NEW DELHI: Pakistan’s benchmark KSE100 plunged over 3 per cent in Wednesday’s trade after Indian Air Force shot down one of three F-16 jets of Pakistan Air Force (PAF) that had violated Indian air space.
The flareup in tension between India and Pakistan weighed heavy on Pakistani financial markets, with Karachi Stock Exchange’s benchmark KSE10 taking a plunge.
The KSE100 index has plunged 3,025 points, or 7.46 per cent, so far since February 14. On Wednesday, it traded 3.47 per cent lower from previous close at 37,518. India’s BSE Sensex has slipped 205 points, or 0.57 per cent, to 35,828 since February 14. It was down about 50 points at 35,927 on Wednesday.
On a year-to-date basis, both KSE100 and Sensex are down half-a-per cent.
The rise in geopolitical tensions between the two nations has come at a time when the Pakistani economy is in a mess and the nation has been in talks with the International Monetary Fund (IMF), trying to reach a bailout deal with a potential size of $12 billion.
Pakistan’s economic growth this financial year is likely to hit a nine-year low, dipping to almost 2.9 per cent, even as a balance of payment crisis looms and the nation faces cuts in development expenses, monetary tightening and depreciation in the local currency, resulting in a slowdown in domestic consumption and investment.
The Indian economy, on the other hand, has been growing at the fastest rate globally, and is estimated to log 7.3 per cent growth this financial year. India is estimated to reported 6.9 per cent growth in December quarter, compared with 7.1 per cent in July-September.
Fitch Solutions says the south Asian country is under pressure to improve its fiscal consolidation through austerity measures.
Leaders on both sides of the border trades barbs on Wednesday, with Indian Finance Minister Arun Jaitley saying anything is possible now. “If the US can conduct Abbottabad operation, so can India.”
Pakistan, on the other hand, said the Pakistan Air Force action on Wednesday was not a retaliation to continued Indian belligerence.
“Pakistan has taken strikes at non-military target, avoiding human loss and collateral damage. The sole purpose was to demonstrate our right, will and capability for self-defence. We have no intention of escalation, but are fully prepared to do so if forced into that paradigm. That is why we undertook the action with clear warning and in broad daylight,” Pakistan Foreign Minister Shah Mahmood Qureshi said.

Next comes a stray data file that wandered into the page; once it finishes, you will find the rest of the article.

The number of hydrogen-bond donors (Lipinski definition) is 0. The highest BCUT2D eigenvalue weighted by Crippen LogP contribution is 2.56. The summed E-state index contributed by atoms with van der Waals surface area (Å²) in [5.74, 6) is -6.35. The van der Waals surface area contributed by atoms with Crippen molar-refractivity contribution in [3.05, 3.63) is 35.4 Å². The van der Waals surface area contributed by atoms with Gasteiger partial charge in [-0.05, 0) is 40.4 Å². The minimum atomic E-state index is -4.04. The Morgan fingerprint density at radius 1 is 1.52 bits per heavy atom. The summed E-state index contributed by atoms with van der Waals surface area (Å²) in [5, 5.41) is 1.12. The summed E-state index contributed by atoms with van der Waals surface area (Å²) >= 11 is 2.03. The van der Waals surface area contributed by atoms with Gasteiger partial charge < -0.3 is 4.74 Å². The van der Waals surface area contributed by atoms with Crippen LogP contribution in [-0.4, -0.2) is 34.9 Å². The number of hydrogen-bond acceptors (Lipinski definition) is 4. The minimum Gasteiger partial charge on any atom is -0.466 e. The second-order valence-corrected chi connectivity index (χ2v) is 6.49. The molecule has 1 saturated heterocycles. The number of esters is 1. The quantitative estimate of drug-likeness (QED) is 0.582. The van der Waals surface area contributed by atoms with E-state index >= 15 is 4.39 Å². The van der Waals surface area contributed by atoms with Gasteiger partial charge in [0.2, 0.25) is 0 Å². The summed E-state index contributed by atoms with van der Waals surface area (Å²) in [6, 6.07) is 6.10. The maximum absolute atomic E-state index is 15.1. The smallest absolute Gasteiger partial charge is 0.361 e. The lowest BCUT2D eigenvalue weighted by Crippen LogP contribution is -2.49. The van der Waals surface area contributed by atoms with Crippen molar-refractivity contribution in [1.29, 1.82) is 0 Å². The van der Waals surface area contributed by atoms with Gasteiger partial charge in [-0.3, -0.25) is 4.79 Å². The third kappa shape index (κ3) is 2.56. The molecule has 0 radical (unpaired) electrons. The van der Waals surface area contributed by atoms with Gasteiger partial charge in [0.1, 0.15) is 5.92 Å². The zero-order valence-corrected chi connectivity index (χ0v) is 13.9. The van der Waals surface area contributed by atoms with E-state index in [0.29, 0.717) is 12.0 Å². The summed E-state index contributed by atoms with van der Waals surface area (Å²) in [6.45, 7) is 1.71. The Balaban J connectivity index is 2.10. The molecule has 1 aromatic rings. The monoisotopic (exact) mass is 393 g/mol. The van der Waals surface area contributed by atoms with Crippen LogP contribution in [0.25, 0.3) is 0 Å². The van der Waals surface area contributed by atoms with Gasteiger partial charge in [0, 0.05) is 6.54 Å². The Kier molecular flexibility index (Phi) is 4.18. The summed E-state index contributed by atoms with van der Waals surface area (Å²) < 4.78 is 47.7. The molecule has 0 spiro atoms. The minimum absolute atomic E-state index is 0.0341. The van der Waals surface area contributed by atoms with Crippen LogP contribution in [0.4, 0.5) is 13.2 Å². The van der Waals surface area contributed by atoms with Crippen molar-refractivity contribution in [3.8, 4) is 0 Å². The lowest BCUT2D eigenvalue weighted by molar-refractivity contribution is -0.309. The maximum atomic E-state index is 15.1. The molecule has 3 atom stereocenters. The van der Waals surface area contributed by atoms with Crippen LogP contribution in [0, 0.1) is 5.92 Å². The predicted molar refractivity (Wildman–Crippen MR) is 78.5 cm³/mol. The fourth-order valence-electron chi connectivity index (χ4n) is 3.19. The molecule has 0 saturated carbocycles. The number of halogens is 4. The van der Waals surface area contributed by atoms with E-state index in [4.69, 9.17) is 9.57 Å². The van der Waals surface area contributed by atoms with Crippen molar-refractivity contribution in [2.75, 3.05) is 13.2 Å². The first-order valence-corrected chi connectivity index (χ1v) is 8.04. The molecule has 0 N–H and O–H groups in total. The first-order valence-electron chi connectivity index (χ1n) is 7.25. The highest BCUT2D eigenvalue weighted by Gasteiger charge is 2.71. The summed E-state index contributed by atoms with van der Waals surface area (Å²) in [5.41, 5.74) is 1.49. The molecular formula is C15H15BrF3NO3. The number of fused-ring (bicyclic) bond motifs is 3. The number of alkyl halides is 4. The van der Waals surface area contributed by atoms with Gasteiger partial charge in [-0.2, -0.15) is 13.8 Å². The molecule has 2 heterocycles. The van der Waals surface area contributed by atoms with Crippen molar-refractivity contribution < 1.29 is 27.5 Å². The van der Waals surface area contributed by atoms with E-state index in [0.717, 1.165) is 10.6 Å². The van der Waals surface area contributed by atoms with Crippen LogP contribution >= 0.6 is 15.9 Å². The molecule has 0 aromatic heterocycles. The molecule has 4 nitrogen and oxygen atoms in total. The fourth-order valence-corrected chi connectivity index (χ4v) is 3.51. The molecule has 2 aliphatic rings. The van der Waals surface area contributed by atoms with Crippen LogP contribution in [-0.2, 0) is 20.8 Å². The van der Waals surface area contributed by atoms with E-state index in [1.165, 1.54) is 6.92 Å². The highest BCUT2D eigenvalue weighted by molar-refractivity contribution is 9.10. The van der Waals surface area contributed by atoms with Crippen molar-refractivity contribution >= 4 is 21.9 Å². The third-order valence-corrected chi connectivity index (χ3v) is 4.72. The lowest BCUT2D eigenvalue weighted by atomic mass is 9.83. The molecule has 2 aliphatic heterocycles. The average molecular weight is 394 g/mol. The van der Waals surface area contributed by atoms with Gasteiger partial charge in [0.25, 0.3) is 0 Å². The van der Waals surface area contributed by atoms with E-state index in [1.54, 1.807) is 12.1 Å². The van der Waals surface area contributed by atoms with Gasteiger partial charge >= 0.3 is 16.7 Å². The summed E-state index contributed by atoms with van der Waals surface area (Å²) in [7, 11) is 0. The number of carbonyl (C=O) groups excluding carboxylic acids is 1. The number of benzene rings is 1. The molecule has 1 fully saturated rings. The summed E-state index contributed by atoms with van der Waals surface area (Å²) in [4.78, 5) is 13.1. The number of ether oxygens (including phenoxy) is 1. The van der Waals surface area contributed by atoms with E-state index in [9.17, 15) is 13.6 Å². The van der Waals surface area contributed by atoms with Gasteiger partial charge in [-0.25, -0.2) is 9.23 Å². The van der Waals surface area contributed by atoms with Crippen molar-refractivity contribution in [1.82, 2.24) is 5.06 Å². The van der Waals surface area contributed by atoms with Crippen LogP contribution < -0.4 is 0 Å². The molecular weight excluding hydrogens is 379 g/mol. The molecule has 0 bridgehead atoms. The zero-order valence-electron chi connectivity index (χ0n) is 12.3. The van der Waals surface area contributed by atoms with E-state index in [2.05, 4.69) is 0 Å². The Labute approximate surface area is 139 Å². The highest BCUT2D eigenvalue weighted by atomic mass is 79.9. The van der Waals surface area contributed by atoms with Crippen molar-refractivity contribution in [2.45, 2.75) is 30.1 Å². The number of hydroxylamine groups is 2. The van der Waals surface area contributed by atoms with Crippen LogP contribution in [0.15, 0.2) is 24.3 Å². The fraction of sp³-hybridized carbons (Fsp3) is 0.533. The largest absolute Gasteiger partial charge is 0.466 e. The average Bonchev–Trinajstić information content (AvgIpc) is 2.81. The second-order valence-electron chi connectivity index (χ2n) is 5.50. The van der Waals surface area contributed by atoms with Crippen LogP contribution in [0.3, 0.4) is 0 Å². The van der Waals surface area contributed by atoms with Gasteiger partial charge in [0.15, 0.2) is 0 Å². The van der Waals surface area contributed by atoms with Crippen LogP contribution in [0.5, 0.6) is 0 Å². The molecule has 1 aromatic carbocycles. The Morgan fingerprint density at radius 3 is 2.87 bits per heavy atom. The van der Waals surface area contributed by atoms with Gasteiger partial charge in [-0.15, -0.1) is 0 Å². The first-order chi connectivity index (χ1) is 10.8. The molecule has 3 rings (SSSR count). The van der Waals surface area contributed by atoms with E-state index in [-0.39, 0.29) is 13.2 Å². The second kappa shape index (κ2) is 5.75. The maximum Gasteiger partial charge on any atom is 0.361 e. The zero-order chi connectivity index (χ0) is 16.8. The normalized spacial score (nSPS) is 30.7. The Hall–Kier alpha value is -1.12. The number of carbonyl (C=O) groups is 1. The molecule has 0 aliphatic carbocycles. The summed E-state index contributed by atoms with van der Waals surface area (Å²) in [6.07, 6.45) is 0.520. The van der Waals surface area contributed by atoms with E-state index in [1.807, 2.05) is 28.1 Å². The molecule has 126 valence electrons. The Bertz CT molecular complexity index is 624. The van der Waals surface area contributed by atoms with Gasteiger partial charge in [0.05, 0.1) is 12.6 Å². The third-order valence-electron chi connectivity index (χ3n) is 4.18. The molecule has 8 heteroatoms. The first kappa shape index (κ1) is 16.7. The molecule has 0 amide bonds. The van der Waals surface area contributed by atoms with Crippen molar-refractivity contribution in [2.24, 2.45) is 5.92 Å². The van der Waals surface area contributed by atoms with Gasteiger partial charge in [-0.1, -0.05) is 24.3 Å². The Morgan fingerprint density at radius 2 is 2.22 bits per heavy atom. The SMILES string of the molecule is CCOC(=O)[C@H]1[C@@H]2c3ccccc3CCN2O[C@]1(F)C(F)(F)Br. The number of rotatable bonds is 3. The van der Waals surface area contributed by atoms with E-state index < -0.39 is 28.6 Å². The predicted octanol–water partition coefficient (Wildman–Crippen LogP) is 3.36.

On Tuesday, IAF flew deep inside Pakistani territory to destroy terror camps, killing an estimated 300 terrorists.
A host of nations globally has come in India’s support following the deadly terrorist attack on a CRPF convoy in Pulwama on February 14 that killed over 40 personnel. China, a traditional Pakistan ally, has not sided with Islamabad, instead urging both the nations to exercise restraint after Tuesday’s airstrikes by IAF.
The European Union and other major global powers have blamed Pakistan for not taking adequate measures to control international terror. The EU has advised Islamabad to undertake “clear and sustained actions targeting not only all UN-listed transnational terrorist groups but also individuals claiming responsibility for such attacks.”
“India going deeper into Pakistan and striking in Khyber Pakhtunkhwa is really hitting at the heart of the Pakistani pride. The Pakistani Army, especially, would not have liked this to have happened. It had to show some demonstrable action to appease and regain the clout it has in Pakistan. So, this was expected. But if you really closely read the press release by the Pakistan foreign office, it says that their aircraft stayed within the air space of Pakistan and tried to hit a non-military and a non-civilian target,” said Nitin A Gokhale, National Security Analyst.
“I do not understand what a non-military or non-civilian target in India is. Perhaps an empty hillock somewhere or a jungle area where they dropped some payload, some ammunition and that is exactly what they seem to have done because they say we do not want to escalate,” he said.